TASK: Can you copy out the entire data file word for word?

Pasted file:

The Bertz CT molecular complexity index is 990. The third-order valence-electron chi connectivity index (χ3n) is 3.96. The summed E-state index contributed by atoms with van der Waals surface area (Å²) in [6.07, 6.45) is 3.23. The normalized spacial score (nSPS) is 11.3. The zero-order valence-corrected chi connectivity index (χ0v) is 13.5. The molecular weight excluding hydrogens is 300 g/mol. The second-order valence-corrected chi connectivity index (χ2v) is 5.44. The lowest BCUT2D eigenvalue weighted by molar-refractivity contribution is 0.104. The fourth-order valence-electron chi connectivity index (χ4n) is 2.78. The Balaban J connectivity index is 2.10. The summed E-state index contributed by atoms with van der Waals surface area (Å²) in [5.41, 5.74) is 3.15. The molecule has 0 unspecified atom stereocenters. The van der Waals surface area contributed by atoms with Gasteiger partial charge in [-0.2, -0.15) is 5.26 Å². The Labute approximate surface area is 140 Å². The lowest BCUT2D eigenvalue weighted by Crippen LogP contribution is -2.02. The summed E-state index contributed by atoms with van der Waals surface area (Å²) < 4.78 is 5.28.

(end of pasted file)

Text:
The Bertz CT molecular complexity index is 990. The third-order valence-electron chi connectivity index (χ3n) is 3.96. The summed E-state index contributed by atoms with van der Waals surface area (Å²) in [6.07, 6.45) is 3.23. The normalized spacial score (nSPS) is 11.3. The zero-order valence-corrected chi connectivity index (χ0v) is 13.5. The molecular weight excluding hydrogens is 300 g/mol. The second-order valence-corrected chi connectivity index (χ2v) is 5.44. The lowest BCUT2D eigenvalue weighted by molar-refractivity contribution is 0.104. The fourth-order valence-electron chi connectivity index (χ4n) is 2.78. The Balaban J connectivity index is 2.10. The summed E-state index contributed by atoms with van der Waals surface area (Å²) in [5.41, 5.74) is 3.15. The molecule has 0 unspecified atom stereocenters. The van der Waals surface area contributed by atoms with Gasteiger partial charge in [-0.2, -0.15) is 5.26 Å². The Labute approximate surface area is 140 Å². The lowest BCUT2D eigenvalue weighted by Crippen LogP contribution is -2.02. The summed E-state index contributed by atoms with van der Waals surface area (Å²) < 4.78 is 5.28.